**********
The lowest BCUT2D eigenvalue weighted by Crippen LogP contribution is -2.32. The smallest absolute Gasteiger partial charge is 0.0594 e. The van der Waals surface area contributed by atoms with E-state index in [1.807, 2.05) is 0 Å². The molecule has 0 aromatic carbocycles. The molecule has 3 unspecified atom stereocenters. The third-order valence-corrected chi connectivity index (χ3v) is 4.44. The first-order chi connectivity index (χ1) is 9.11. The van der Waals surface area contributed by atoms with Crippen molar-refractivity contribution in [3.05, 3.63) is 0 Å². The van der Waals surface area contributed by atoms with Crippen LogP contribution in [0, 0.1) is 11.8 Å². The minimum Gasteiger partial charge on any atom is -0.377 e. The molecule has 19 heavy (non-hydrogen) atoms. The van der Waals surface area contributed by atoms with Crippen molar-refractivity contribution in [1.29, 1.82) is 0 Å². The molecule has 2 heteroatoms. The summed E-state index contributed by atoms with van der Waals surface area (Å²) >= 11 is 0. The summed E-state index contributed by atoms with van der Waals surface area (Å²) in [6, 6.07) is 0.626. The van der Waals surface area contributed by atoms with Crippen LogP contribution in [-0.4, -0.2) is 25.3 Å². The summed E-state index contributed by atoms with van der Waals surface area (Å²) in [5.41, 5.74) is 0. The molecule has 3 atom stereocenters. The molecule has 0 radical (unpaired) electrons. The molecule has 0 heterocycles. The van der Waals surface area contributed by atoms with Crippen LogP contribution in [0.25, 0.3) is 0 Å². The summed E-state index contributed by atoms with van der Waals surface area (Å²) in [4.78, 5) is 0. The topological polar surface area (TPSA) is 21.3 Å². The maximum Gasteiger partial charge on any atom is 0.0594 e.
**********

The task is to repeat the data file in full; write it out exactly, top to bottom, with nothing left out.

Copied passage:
The lowest BCUT2D eigenvalue weighted by Crippen LogP contribution is -2.32. The smallest absolute Gasteiger partial charge is 0.0594 e. The van der Waals surface area contributed by atoms with E-state index in [1.807, 2.05) is 0 Å². The molecule has 0 aromatic carbocycles. The molecule has 3 unspecified atom stereocenters. The third-order valence-corrected chi connectivity index (χ3v) is 4.44. The first-order chi connectivity index (χ1) is 9.11. The van der Waals surface area contributed by atoms with Crippen molar-refractivity contribution in [3.05, 3.63) is 0 Å². The van der Waals surface area contributed by atoms with Crippen LogP contribution in [0, 0.1) is 11.8 Å². The minimum Gasteiger partial charge on any atom is -0.377 e. The molecule has 19 heavy (non-hydrogen) atoms. The van der Waals surface area contributed by atoms with Crippen molar-refractivity contribution in [1.29, 1.82) is 0 Å². The molecule has 2 heteroatoms. The summed E-state index contributed by atoms with van der Waals surface area (Å²) >= 11 is 0. The summed E-state index contributed by atoms with van der Waals surface area (Å²) in [6, 6.07) is 0.626. The van der Waals surface area contributed by atoms with Crippen LogP contribution in [-0.4, -0.2) is 25.3 Å². The summed E-state index contributed by atoms with van der Waals surface area (Å²) in [5.41, 5.74) is 0. The molecule has 3 atom stereocenters. The molecule has 0 radical (unpaired) electrons. The molecule has 0 heterocycles. The van der Waals surface area contributed by atoms with Crippen LogP contribution in [0.25, 0.3) is 0 Å². The summed E-state index contributed by atoms with van der Waals surface area (Å²) in [4.78, 5) is 0. The topological polar surface area (TPSA) is 21.3 Å². The maximum Gasteiger partial charge on any atom is 0.0594 e.